Convinced that blacks were a separate species from whites, Cartwright argued that they were anatomically different and suffered from different diseases. This is set out in his “Report on the Diseases and Physical Peculiarities of the Negro.” The report was ostensibly written for a scientific audience, concerned with medicine and health. However, much of what Cartwright wrote about focused on religion, anthropology, plantation management, and politics—all geared toward defending slavery as a social and economic institution. Here Cartwright used "science," as he understood it, to defend slavery and, more particularly, the enslavement of blacks. He argued that blacks and whites had significant anatomical differences, which made blacks suited for slavery. According to Cartwright, “his brain is a ninth or tenth less than in other races of men, his facial angle smaller, and all the nerves going from the brain, as also the ganglionic system of nerves, are larger in proportion than in the white man.” Similarly, he believed that the very blood of blacks required their enslavement: “The black blood distributed to the brain chains the mind to ignorance, superstition and barbarism, and bolts the door against civilization, moral culture and religious truth.” Cartwright also believed that blacks suffered from diseases that whites could not catch. He identified “Dysaethesia AEthiopica” as an illness which caused slaves to misbehave, as if by compulsion. He noted that “overseers” call this behavior “‘rascality,’ supposing that the mischief is intentionally done. But there is no premeditated mischief in the case, – the mind is too torpid to meditate mischief, or even to be aroused by the angry passions to deeds of daring.” Another disease Cartwright discovered was “Drapetomania,” which he believed affected the minds of slaves “causing negroes to run away.”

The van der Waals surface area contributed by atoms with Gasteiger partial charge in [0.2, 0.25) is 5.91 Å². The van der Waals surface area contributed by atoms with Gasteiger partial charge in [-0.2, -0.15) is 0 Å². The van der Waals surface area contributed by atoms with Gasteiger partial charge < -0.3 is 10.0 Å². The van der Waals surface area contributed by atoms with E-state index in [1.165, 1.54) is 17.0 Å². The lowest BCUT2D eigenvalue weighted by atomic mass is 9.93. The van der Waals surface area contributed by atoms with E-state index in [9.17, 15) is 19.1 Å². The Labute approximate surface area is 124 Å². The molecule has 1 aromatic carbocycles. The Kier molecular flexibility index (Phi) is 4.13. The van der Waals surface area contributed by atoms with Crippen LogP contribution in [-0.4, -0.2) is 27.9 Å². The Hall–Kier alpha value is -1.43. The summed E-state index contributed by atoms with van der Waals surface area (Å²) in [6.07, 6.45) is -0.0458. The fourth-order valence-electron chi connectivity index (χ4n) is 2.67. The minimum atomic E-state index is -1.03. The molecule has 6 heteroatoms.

Cartwright’s medical theories are intermixed with his political and religious values. They also affected the law to the extent that they supported the entire legal system that supported slavery.


Are Working-Men Slaves: Speech in Reply to the Hon. J. H. Hammond, of South Carolina, in the Senate, March 20, 1858, on the Bill to Admit Kansas under the Lecompton Constitution
1v. Washington: Buell & Blanchard, 1858
Wilson, Henry
Speech of Senator Henry Wilson of Massachusetts
In 1854 Congress passed the Kansas-Nebraska Act, which provided for the organization of the Kansas and Nebraska territories without regard to slavery. The author of this bill, Senator Stephen A. Douglas of Illinois, argued that the settlers of the territories should be able to vote for or against slavery under a theory known as popular sovereignty. This was a partial repeal of the Missouri Compromise of 1820 and a reversal of the public policy that for 34 years kept slavery out of the Midwest and the upper great plains. In response, settlers from the free states and slave states rushed into the territory. Even though Kansas bordered the slave state of Missouri (and the Indian Territory—now Oklahoma—where there was considerable slaveholding), free state settlers quickly outnumber those from the South, who supported slavery. Southerners soon used violence to intimidate northern settlers, including sacking the free state settlement at Lawrence. This soon led to a mini-civil war in Kansas, known as Bleeding Kansas. Despite the free state majority among settlers, Presidents Franklin Pierce (1853–1857) and James Buchanan (1857–1861) wanted Kansas to enter the Union as a slave state and did everything in their power to accomplish that.